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12 San Diego Uptown News | Apr. 1–14, 2011 FROM PAGE 10


BEER


is exciting, since more and more schools are cutting arts program- ming,” Hellman said. “It’s a beauti- ful thing to see a young student hold that guitar for the first time. That look makes it all worthwhile.” The festival is a perfect op- portunity for people to sample


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an array of beers from some of the best breweries in San Diego, according to Jim Crute, owner of Poway-based Lightning Brewery, which has participated in the event every year and will celebrate its fifth anniversary in May. “For many people, their sole experience is drinking beer manu- factured by large breweries in the U.S., but the difference between beer by large breweries and craft beer by the San Diego microbrew community is like boxed wine versus an aged chardonnay,” he said. “This is a chance for people to experience more beer.”


At the festival, Lightning will be


serving up its Elemental Pilsner, a German pilsner that won a gold medal in 2010’s state fair, as well as its Thunderweizen Ale, a German hefeweizen that received the silver medal in the same competition. “I don’t make beer so that


people can go to a bar and have 10 beers,” he said. “I make beer for people who want to enjoy it, and where there’s enough flavor that it’s like wine tasting.”


Karl Strauss, which in 1989 opened up the city’s first craft brewery since Prohibition, also has taken part in the festival every year. This year, it plans to have on tap its Pintail Pale Ale, a seasonal American pale ale with grapefruit and citrus flavors balanced by a mix of Carapils and caramel malts, as well as its Blackball Belgian IPA, a hoppy brew with a spicy Belgian finish, according to Melody Dav- ersa, Karl Strauss’ spokesperson. “The event showcases San Di- ego craft beers in a neighborhood that has really embraced craft beer culture in recent years,” she said. “It’s a great chance to support a local cause like the San Diego Music Foundation and also a rare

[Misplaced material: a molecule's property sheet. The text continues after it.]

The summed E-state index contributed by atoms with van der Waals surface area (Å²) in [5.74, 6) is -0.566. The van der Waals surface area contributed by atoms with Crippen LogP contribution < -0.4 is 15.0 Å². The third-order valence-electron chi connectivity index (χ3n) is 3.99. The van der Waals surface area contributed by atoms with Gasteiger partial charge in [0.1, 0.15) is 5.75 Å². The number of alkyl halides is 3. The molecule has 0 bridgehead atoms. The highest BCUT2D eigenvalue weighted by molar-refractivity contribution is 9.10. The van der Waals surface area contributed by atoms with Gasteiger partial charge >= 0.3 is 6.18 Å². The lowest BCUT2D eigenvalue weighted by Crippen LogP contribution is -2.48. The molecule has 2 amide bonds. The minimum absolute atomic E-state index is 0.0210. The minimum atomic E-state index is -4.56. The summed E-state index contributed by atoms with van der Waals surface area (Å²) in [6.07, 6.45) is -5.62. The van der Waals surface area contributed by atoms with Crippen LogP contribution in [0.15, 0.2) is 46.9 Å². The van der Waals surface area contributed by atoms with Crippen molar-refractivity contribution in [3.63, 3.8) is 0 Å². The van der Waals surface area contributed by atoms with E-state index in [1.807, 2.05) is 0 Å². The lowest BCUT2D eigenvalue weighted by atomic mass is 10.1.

opportunity to sample San Diego’s finest beers in one location.” Sean Leffler, a 29-year-old


environmental scientist who lives in Pacific Beach, is one of the hundreds of people who already bought a ticket to the festival and is counting down the days. “I’m looking forward to it be- cause I had such a good time last year,” he said. “The crowd had a really good vibe.” Leffler also appreciated that the


servers were knowledgeable about what was on tap. “The brewers and people pour- ing the beer were able to talk about the beer and how it was brewed,” he said. “It wasn’t like other festi- vals where the servers didn’t know anything about the beer.” At last year’s event, Leffler tried


more than 20 different beers, and two that stood out for him were Angel City Brewing’s Che Pale


Lager, a lighter beer with a roasted peanut flavor, and Big Sky Brewing Co.’s Moose Drool, a brown ale that was not too hoppy, he said. As long as he’s not the desig- nated driver, Leffler said he will try to beat his beer-drinking record from last year. “It’s the only true way to know if I’ve been training hard enough between festivals,” he joked. To soak up all that beer, chees-


esteaks from Gaglione Brothers, sausage sandwiches from Ma- theny’s Wagon Works as well as food from Eleven and Apertivo Italian Tapas & Wine Bar will be available.


Beer lovers are certain to turn out for the festival, but even those who are not wild about beer may want to grab a ticket. “You might think you don’t like


beer, but you just haven’t had the right beer yet,” Daversa said. The CityBeat Festival of Beers is on Sat., April 9, at 2223 El Cajon Blvd. The event is from 2 p.m. to 5:30 p.m. for general admission ticket holders, while VIP ticket holders are allowed entrance an hour earlier. General admis- sion tickets can be purchased in advance for $32 or on the day of the event, if available, for $37. For more information, visit: citybeat- beerfest.com.u


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